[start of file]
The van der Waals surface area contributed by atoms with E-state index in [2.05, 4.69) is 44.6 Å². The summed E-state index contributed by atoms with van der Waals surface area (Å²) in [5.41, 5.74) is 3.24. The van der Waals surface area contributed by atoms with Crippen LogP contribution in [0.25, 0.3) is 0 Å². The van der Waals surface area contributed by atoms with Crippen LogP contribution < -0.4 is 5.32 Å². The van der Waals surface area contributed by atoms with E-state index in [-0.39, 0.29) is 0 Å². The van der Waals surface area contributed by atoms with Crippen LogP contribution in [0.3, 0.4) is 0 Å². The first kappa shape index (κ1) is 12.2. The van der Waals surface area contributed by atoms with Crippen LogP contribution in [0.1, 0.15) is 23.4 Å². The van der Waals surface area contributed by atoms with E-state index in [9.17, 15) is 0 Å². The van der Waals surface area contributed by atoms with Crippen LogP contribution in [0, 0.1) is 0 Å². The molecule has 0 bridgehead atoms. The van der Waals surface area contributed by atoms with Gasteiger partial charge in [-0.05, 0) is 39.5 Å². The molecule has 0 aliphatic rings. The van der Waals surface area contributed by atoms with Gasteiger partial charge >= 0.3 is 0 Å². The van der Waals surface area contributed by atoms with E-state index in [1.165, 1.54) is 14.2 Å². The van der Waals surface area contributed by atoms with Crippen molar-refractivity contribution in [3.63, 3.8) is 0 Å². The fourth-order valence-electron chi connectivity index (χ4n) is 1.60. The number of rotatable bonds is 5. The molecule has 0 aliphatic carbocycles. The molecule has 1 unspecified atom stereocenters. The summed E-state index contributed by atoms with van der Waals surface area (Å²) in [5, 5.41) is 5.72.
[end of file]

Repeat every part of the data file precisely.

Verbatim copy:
The van der Waals surface area contributed by atoms with E-state index in [2.05, 4.69) is 44.6 Å². The summed E-state index contributed by atoms with van der Waals surface area (Å²) in [5.41, 5.74) is 3.24. The van der Waals surface area contributed by atoms with Crippen LogP contribution in [0.25, 0.3) is 0 Å². The van der Waals surface area contributed by atoms with Crippen LogP contribution < -0.4 is 5.32 Å². The van der Waals surface area contributed by atoms with E-state index in [-0.39, 0.29) is 0 Å². The van der Waals surface area contributed by atoms with Crippen LogP contribution in [0.3, 0.4) is 0 Å². The first kappa shape index (κ1) is 12.2. The van der Waals surface area contributed by atoms with Crippen LogP contribution in [0.1, 0.15) is 23.4 Å². The van der Waals surface area contributed by atoms with E-state index in [9.17, 15) is 0 Å². The van der Waals surface area contributed by atoms with Crippen LogP contribution in [0, 0.1) is 0 Å². The molecule has 0 bridgehead atoms. The van der Waals surface area contributed by atoms with Gasteiger partial charge in [-0.05, 0) is 39.5 Å². The molecule has 0 aliphatic rings. The van der Waals surface area contributed by atoms with Gasteiger partial charge >= 0.3 is 0 Å². The van der Waals surface area contributed by atoms with E-state index in [1.165, 1.54) is 14.2 Å². The van der Waals surface area contributed by atoms with Crippen molar-refractivity contribution in [3.63, 3.8) is 0 Å². The fourth-order valence-electron chi connectivity index (χ4n) is 1.60. The number of rotatable bonds is 5. The molecule has 0 aliphatic carbocycles. The molecule has 1 unspecified atom stereocenters. The summed E-state index contributed by atoms with van der Waals surface area (Å²) in [5, 5.41) is 5.72.